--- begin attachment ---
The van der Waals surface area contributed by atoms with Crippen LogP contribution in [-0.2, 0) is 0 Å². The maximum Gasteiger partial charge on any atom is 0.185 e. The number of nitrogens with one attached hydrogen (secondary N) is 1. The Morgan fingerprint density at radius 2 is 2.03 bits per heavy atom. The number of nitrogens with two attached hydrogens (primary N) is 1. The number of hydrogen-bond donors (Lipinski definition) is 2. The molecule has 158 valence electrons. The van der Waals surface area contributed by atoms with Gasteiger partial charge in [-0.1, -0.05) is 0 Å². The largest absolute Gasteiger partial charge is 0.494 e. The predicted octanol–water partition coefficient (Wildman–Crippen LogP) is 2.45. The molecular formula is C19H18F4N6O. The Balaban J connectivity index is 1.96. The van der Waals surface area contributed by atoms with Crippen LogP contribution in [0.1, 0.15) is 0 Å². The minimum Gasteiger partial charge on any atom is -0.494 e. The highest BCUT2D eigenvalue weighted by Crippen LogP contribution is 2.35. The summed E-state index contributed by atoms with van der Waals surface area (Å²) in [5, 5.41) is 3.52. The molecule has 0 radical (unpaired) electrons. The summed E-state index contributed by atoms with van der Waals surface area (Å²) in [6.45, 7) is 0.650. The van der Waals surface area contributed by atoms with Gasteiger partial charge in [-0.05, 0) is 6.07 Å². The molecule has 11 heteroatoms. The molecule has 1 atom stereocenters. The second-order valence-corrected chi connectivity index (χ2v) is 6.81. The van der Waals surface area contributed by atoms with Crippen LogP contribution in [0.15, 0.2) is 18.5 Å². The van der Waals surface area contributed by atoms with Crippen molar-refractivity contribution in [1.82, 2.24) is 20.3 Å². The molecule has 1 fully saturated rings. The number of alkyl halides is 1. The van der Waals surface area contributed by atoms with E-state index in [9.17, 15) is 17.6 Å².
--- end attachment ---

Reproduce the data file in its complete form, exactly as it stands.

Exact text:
The van der Waals surface area contributed by atoms with Crippen LogP contribution in [-0.2, 0) is 0 Å². The maximum Gasteiger partial charge on any atom is 0.185 e. The number of nitrogens with one attached hydrogen (secondary N) is 1. The Morgan fingerprint density at radius 2 is 2.03 bits per heavy atom. The number of nitrogens with two attached hydrogens (primary N) is 1. The number of hydrogen-bond donors (Lipinski definition) is 2. The molecule has 158 valence electrons. The van der Waals surface area contributed by atoms with Gasteiger partial charge in [-0.1, -0.05) is 0 Å². The largest absolute Gasteiger partial charge is 0.494 e. The predicted octanol–water partition coefficient (Wildman–Crippen LogP) is 2.45. The molecular formula is C19H18F4N6O. The Balaban J connectivity index is 1.96. The van der Waals surface area contributed by atoms with Crippen LogP contribution in [0.1, 0.15) is 0 Å². The minimum Gasteiger partial charge on any atom is -0.494 e. The highest BCUT2D eigenvalue weighted by Crippen LogP contribution is 2.35. The summed E-state index contributed by atoms with van der Waals surface area (Å²) in [5, 5.41) is 3.52. The molecule has 0 radical (unpaired) electrons. The summed E-state index contributed by atoms with van der Waals surface area (Å²) in [6.45, 7) is 0.650. The van der Waals surface area contributed by atoms with Gasteiger partial charge in [-0.05, 0) is 6.07 Å². The molecule has 11 heteroatoms. The molecule has 1 atom stereocenters. The second-order valence-corrected chi connectivity index (χ2v) is 6.81. The van der Waals surface area contributed by atoms with Crippen LogP contribution in [0.15, 0.2) is 18.5 Å². The van der Waals surface area contributed by atoms with Crippen molar-refractivity contribution in [1.82, 2.24) is 20.3 Å². The molecule has 1 fully saturated rings. The number of alkyl halides is 1. The van der Waals surface area contributed by atoms with E-state index in [9.17, 15) is 17.6 Å².